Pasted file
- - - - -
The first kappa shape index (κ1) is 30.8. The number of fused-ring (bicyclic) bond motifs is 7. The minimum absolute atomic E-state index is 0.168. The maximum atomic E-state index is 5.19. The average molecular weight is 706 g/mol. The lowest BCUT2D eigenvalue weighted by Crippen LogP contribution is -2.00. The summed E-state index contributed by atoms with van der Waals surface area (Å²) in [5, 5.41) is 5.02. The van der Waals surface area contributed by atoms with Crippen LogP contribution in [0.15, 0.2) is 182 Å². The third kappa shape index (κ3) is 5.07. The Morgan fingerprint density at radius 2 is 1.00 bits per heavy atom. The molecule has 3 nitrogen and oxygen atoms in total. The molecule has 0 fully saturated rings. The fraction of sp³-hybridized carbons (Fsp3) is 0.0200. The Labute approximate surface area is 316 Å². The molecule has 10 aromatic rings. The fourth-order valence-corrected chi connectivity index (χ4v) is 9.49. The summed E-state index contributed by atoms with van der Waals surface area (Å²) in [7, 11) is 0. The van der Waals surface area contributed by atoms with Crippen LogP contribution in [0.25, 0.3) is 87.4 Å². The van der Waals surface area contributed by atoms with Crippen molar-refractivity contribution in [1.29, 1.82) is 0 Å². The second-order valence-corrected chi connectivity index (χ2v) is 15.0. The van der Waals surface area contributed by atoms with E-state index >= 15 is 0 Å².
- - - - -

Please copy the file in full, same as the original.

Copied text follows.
The first kappa shape index (κ1) is 30.8. The number of fused-ring (bicyclic) bond motifs is 7. The minimum absolute atomic E-state index is 0.168. The maximum atomic E-state index is 5.19. The average molecular weight is 706 g/mol. The lowest BCUT2D eigenvalue weighted by Crippen LogP contribution is -2.00. The summed E-state index contributed by atoms with van der Waals surface area (Å²) in [5, 5.41) is 5.02. The van der Waals surface area contributed by atoms with Crippen LogP contribution in [0.15, 0.2) is 182 Å². The third kappa shape index (κ3) is 5.07. The Morgan fingerprint density at radius 2 is 1.00 bits per heavy atom. The molecule has 3 nitrogen and oxygen atoms in total. The molecule has 0 fully saturated rings. The fraction of sp³-hybridized carbons (Fsp3) is 0.0200. The Labute approximate surface area is 316 Å². The molecule has 10 aromatic rings. The fourth-order valence-corrected chi connectivity index (χ4v) is 9.49. The summed E-state index contributed by atoms with van der Waals surface area (Å²) in [7, 11) is 0. The van der Waals surface area contributed by atoms with Crippen LogP contribution in [0.25, 0.3) is 87.4 Å². The van der Waals surface area contributed by atoms with Crippen molar-refractivity contribution in [1.29, 1.82) is 0 Å². The second-order valence-corrected chi connectivity index (χ2v) is 15.0. The van der Waals surface area contributed by atoms with E-state index >= 15 is 0 Å².